Submitted by nedragarrett_CDC on 2022-04-28
CDC's Consolidated Comment
- Viral hepatitis: Due date is collected as part of routine case surveillance for acute Hepatitis A, B, C, and chronic hepatitis B and C. Promote this data element as it is integral to understanding maternal and child health in relation to exposure to disease conditions
- STD - congenital syphilis: this is very helpful for the reasons above (Treatment needed to start 30 days before delivery and risk of prematurity). it would help care providers and HD know how close the female is to delivery and might help them prioritize cases. Additionally, if the test date and due date are the same date and the female has no prior treatment, it will immediately let the HD know that there is an infant that needs follow.
- CSTE strongly recommends that pregnancy status be included in USCDI v3. However, a single variable is not sufficient to capture critical data that is needed for a large variety of conditions affecting the public's health, including maternal mortality, Hepatitis B and C, COVID-19, Zika, syphilis, and influenza, to name only a few. CSTE urges the inclusion of the following variables in the core data for exchange - as defined by the ONC Public Health Task Force on Capturing Pregnancy Data in Electronic Health Records and found here https://www.healthit.gov/sites/default/files/facas/HITJC_PHTF_Meeting_Slides_2017-03-30_0.pdf
- Pregnancy Status - Yes, No, Possible, Unknown
- Date pregnancy status recorded
- Estimated delivery date
- Pregnancy outcome
- Date of pregnancy outcome, and optionally
- Postpartum status (this is important since if the mother recently gave birth and is diagnosed with a condition that could affect the neonate, public health action might be indicated).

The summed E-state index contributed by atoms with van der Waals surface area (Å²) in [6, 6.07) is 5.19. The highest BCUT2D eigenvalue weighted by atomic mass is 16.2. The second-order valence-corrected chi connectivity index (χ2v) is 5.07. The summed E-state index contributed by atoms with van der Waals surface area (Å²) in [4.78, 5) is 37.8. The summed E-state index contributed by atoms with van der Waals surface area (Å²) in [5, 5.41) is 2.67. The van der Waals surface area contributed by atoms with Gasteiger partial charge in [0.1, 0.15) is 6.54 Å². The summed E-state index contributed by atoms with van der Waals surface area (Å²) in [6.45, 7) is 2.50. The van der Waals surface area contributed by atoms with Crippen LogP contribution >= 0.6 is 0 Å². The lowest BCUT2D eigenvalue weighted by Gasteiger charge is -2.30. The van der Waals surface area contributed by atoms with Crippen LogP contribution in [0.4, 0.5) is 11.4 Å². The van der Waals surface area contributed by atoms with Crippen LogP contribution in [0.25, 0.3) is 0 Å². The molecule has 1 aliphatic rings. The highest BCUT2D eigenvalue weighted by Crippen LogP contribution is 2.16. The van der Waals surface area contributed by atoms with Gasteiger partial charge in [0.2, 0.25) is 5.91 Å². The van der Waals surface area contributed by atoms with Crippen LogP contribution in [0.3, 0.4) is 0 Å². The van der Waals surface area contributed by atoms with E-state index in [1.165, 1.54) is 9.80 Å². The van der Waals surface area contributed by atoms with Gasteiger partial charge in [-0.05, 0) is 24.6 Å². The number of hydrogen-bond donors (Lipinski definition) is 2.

- Currently there are large gaps in the ability for data from electronic health records or ELR to capture sufficient pregnancy information to identify cases and measure the burden and outcome of medical conditions and infections in pregnancy on a population level. Standardizing these data for exchange would be a substantial step forward.
- Finally, it is very important for electronic health records to develop a way to link the mother and infant records. A unique identifier for the mother which can be included in the infant's record, and a similar unique identifier for the infant which can be included in the mother's records would help to rectify this problem, which would be beneficial for both clinical care as well for public health when we receive data on mothers and infants but cannot link them (important for diseases such as listeria, Zika, syphilis, Hepatitis B, and others)
Submitted by nedragarrett_CDC on 2022-09-28
CDC's comment on behalf of CSTECSTE Comment: